a hopeless minority." (Laughter).
The meeting passed a vote of
thanks to the candidates who had
spoken, accompanied by a desire to
hear other candidates at next meet
ing. Adjourned at 9:110.
a favorTte REMEDY.
Chamberlain's Cough Itemed' is a
favorite during the winter months on
account of its gieat success in the
cure of colds. There is nothing thai
will loosen a severe cold so quickly,
or as promptly relieve the lungs.
Then it counteracts any tendency to
ward pneumonia. It is pleasant and
safe to take, and fully worthy of its
popularity. For sale by all dealers.
Benson, Smith & Co., agents.
For Representative ! .
HOS. :R. :LUGA
CANDIDATE FOR MEMBER W
M ROAD BOARD:
.IAS. F. MORGAN.
Lone Iiii)8iiiit Canlale
TOIt MKMHKH OK THE
JOHN F. COL i
rpilK legular auuuiil mouliiu; of Ilia
J. Hawaiian Kiuii & Tmu Co. will be
held al ihuir olllce In WalluKu, Maul, on
KJUDAY, Kelt. VI, 18!)', al 1U oVIm-k
A. M W. 11. DANIKI.S,
311 "H .Seeiotaiy It. K. it T. Co,
Besides Pictures you can find Bcaulilully
Decorated porcolaln'piaques, Bamboo Easels,
Screen!, Cabinot Photo Frames, Albums,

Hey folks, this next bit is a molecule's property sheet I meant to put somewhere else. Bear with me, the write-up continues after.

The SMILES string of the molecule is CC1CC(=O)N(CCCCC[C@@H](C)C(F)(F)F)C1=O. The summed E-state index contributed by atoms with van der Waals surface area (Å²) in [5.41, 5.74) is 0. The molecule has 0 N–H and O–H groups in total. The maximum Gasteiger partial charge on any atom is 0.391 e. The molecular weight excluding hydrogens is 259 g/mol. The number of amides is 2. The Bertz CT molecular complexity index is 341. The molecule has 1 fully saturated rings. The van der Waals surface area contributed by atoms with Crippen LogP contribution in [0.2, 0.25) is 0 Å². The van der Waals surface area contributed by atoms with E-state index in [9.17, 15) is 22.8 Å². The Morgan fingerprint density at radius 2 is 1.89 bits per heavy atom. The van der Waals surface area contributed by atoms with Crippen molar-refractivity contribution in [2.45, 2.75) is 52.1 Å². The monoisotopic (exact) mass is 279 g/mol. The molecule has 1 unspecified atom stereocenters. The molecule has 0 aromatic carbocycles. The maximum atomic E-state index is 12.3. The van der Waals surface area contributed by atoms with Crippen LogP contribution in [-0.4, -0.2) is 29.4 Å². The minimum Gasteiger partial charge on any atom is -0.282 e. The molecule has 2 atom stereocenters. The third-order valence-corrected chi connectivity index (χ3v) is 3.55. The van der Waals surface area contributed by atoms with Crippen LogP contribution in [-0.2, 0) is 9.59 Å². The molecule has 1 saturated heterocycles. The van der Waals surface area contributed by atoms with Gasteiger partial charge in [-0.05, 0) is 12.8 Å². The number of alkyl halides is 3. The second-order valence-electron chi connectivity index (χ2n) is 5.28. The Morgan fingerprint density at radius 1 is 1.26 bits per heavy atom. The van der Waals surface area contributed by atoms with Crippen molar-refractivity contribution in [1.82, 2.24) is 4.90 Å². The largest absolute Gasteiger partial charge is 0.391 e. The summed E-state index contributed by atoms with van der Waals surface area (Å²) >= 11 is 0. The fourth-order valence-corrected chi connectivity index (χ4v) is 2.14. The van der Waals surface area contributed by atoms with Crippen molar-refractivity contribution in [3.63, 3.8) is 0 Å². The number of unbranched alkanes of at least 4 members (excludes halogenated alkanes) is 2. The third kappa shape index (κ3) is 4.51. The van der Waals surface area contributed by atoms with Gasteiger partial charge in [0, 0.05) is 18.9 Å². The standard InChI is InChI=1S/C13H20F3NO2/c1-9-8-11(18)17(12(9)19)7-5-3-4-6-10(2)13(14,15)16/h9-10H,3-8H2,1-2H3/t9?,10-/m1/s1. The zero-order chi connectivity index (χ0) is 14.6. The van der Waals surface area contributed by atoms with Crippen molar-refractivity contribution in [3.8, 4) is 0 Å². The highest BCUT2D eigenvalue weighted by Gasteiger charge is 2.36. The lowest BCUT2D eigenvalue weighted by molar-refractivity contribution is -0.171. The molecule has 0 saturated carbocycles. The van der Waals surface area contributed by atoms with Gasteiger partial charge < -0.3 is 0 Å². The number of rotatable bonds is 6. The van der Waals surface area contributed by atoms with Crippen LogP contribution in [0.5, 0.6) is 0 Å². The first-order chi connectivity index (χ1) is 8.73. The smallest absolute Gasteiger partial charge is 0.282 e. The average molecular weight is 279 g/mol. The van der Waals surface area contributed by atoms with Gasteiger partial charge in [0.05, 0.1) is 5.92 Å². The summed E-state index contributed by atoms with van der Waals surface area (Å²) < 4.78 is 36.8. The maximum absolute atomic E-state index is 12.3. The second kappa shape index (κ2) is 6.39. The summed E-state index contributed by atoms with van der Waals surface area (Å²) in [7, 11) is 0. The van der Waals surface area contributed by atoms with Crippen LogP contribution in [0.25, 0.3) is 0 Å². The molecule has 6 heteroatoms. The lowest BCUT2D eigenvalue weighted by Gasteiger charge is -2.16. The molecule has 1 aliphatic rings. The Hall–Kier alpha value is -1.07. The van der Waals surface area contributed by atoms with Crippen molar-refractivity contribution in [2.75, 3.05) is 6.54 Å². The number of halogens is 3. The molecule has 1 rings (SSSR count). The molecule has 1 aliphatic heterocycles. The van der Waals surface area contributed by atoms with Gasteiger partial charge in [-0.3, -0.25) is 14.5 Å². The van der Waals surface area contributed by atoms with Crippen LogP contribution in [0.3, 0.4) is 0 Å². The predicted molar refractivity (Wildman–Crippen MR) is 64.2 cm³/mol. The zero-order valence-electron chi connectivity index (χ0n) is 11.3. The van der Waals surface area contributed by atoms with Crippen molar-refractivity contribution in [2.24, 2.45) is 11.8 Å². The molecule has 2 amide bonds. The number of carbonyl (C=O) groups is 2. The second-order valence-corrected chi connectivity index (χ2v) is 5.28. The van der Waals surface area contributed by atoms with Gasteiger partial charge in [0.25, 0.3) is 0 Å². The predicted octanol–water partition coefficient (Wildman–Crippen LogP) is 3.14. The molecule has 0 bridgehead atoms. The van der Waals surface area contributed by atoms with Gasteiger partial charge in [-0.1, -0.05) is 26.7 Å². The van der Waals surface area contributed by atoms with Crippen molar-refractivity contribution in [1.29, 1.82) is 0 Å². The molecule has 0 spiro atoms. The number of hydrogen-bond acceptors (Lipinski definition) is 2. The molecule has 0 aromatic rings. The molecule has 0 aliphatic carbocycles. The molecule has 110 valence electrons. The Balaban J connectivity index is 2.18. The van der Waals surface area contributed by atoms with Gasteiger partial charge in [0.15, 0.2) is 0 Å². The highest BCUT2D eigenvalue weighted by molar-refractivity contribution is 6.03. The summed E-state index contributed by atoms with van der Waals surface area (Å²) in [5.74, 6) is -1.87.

Uather Purses, Pocbef Books, etc., Christ
mas Cards, Urackcls, etc., at Kinp Bros.,
Mil Ii? A SI M5 1 H g N
v. "rgSSi2 "
Steel and Iron Rips,
F&lOliwjrT"i"lS"'f&T 'fiEt rfS WSt
&:ar r4fef fki.i a- "Ji'f'SL- mMim LftPWs
Housekeeping Goods & Kitchen Utensils,
AGATE WARE IN LARGE VARIETY,
WHITE, GIJAY AND SILVER-PLATED
LAiPS - AfSO - FIXTURES.
Crockery, Rubber Hose, Lift and Force Pumps,
Water Closets, Water and Soil Pipes.
Plumbing, Tin, Copper and Sheet Iron Work.
Tuluphoncs, No. 11U.-
Coas. mmnm Umm R nnk
King Street, bot. Fort & Alakea Streets,
IMPORTER & DEALER IN
Groceries, Provisions, Flour & Feed,
Ejresh California Roll Butter & Island Butter
Now Goods received by every
gjSF All oidurs fnitlilnlly attended
oulois Milk'iled and Hacked with care,
AND EXAMINE THEIR NEW STOCK
Ribbons, Laces, Handkerchiefs, Parasols, Dress Goods, Silks,
Fans, Etc., Etc.
NEW CHOICE GOODS IN GREAT VARIETY 1
AVe aie showing a choice line ol Ladies' $ Gentlemen's
Macintosh Rain Coats!
(Jiiht the thing for a Christmas piesent.')
Silk Umbrellas in Lsirtius' & Gentlemen's.
FINE GOODS AT
all at B. F. Ehlers & Oo.'s, 99 Fort
FOR A FINE SELECTION
Such as TOILET CASES, MANICURE SETS, COLLAR fc CUFF BOXES.
' GLOVE & HANDKERCHIEF BOXES, ALBUMS,
Ele., Etc., hefoie the a&bortmonl is broken.
,' AND A NKW I.MJ'OHTATION OT
(DBY & FANCY GOODS.
J63y Will keep open evenings flora Satin day. Dec. 12th, to Clnistuias. -ia
Hawaiian Stamps Wanted !
FAVILL pay cash, for either large or